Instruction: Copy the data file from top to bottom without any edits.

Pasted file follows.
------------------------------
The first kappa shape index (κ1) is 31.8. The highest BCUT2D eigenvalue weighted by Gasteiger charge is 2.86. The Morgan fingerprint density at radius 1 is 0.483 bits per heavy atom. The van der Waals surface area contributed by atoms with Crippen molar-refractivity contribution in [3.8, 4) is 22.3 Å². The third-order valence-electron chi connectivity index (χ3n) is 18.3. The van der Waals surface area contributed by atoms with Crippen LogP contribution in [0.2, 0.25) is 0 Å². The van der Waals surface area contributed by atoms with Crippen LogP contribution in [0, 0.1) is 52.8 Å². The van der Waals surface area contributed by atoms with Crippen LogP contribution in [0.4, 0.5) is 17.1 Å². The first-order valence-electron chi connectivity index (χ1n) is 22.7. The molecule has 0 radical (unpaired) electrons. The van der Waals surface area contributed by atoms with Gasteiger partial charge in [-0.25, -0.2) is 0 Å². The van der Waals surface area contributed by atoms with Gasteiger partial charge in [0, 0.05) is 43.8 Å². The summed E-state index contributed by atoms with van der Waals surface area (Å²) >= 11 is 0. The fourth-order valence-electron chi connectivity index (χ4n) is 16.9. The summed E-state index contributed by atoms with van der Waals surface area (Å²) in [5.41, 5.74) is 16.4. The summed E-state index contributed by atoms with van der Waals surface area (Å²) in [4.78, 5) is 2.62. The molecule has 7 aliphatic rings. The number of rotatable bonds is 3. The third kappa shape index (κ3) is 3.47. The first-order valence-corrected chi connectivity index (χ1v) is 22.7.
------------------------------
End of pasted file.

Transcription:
The first kappa shape index (κ1) is 31.8. The highest BCUT2D eigenvalue weighted by Gasteiger charge is 2.86. The Morgan fingerprint density at radius 1 is 0.483 bits per heavy atom. The van der Waals surface area contributed by atoms with Crippen molar-refractivity contribution in [3.8, 4) is 22.3 Å². The third-order valence-electron chi connectivity index (χ3n) is 18.3. The van der Waals surface area contributed by atoms with Crippen LogP contribution in [0.2, 0.25) is 0 Å². The van der Waals surface area contributed by atoms with Crippen LogP contribution in [0, 0.1) is 52.8 Å². The van der Waals surface area contributed by atoms with Crippen LogP contribution in [0.4, 0.5) is 17.1 Å². The first-order valence-electron chi connectivity index (χ1n) is 22.7. The molecule has 0 radical (unpaired) electrons. The van der Waals surface area contributed by atoms with Gasteiger partial charge in [-0.25, -0.2) is 0 Å². The van der Waals surface area contributed by atoms with Gasteiger partial charge in [0, 0.05) is 43.8 Å². The summed E-state index contributed by atoms with van der Waals surface area (Å²) >= 11 is 0. The fourth-order valence-electron chi connectivity index (χ4n) is 16.9. The summed E-state index contributed by atoms with van der Waals surface area (Å²) in [5.41, 5.74) is 16.4. The summed E-state index contributed by atoms with van der Waals surface area (Å²) in [4.78, 5) is 2.62. The molecule has 7 aliphatic rings. The number of rotatable bonds is 3. The third kappa shape index (κ3) is 3.47. The first-order valence-corrected chi connectivity index (χ1v) is 22.7.